Test against block lists and stop actions from being taken.  Build new routines into various posting programs and interactive features to honor the settings configured on CU block lists. We already check for available funds or account freezes, now we’ll check against CU block lists at the same time.

For batch processes where there is already an exception mechanism in place, items can be stopped at the point of posting and funneled through the normal exceptions handling process.  In cases where there’s no batch exception process, we’ll need to adjust the specific program that either a member or a CU employee uses, either to present an error message, or prevent the account suffix from being selected or the particular feature from being launched in the first place.

Status: Specs in process; development targeted for 2019.

Project D: Create Tools to Configure Fraud Patterns

Look for specific patterns that signal fraud.  If block lists are blunt instruments, this project starts to build surgical scalpels to fine-tune which patterns of activity signify a possible fraud attempt. Flexible configurations will allow us to cover patterns related to velocity, product, out-of-the-ordinary activity, cross-channel activity, and idle activity fraud indicators.

Status: Still in the early design phase. 

Project E: Test Transactions and Stop Ones That Match Configured Fraud Patterns

Test against fraud patterns and stop incoming transactions before they post.  Build new routines to test activity against fraud pattern tests you’ve activated and automatically put accounts onto your block lists.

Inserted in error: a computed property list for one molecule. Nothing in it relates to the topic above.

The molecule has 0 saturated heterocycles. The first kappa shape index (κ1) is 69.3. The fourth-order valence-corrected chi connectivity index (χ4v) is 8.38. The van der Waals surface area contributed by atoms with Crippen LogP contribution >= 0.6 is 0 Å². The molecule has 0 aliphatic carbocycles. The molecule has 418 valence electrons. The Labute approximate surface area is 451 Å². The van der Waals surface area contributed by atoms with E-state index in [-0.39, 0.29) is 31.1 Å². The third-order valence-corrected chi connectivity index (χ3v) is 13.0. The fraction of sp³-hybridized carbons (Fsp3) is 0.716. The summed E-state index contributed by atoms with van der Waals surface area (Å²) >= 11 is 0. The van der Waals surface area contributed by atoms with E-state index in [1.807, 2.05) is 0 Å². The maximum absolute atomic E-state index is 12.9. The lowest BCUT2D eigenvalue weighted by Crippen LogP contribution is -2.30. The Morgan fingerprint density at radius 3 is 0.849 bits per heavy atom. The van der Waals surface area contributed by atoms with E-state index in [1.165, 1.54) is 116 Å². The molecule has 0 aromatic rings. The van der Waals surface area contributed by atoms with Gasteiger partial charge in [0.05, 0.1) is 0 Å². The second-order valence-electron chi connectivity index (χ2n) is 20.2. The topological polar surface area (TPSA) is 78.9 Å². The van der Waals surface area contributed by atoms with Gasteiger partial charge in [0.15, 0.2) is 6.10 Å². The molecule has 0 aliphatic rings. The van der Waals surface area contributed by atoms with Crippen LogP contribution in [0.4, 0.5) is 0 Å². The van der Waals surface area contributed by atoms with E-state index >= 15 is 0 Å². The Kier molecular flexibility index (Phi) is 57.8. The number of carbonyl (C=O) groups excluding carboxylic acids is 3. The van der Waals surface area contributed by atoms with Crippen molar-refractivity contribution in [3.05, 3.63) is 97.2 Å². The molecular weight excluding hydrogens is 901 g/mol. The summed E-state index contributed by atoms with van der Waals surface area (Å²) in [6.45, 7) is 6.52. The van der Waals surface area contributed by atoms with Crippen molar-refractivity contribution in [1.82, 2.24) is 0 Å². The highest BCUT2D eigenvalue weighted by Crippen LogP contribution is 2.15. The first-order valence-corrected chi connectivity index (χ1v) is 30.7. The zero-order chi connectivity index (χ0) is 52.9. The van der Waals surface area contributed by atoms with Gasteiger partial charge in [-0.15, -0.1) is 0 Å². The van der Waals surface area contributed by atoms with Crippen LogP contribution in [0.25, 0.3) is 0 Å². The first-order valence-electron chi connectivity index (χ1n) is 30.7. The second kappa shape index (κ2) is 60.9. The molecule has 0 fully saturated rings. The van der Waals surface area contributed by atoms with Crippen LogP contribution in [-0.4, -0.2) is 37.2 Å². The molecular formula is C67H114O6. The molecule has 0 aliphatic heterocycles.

Status: Still in the early design phase. 

Other Future Project Ideas

Also on the drawing board are tools for flagging accounts as exceptions to the rule – an “unblock” for the block list, as it were.  And although we’re starting with transaction posting programs, we expect to eventually reach out to new account opening, applications, and other non-transactional processes.

Building New Businesses for Shared Execution

AuditLink Fraud Monitoring and Consulting Services

  • Starting in 2019 AuditLink experts will configure your CU*BASE Abnormal Activity Monitoring tools for FREE, or provide free consulting to credit unions who want to go it alone but need help getting started.  Visit the Store or contact AuditLink today!
  • Coming soon, AuditLink will begin offering new daily monitoring services to actually work the daily alerts this tool generates.  Beta CUs for the new service are being selected in February, and the new service will be announced at this year’s Leadership Conference in June.

Asterisk Intelligence Fraud Analysis Services

  • AI will also get into the act with consulting services around analyzing the fraud data you’ll be entering into your new database (see project A).  Our data analysts are experts at finding patterns and translating them into actions your credit union can take now.  Visit the Store or contact AI today!

Ultimately the goal is to build a community of users and use what we learn from those credit unions as well as vendors in the fraud space to help us build the new fraud pattern configurations (see project D above).  We hope you will join us.

Feedback

Chefs for these recipes:  Jim Vilker and Keegan Daniel

Have thoughts or ideas about these changes? We’d love to hear your feedback. Use the Comment Section below.

Updated
March 14, 2019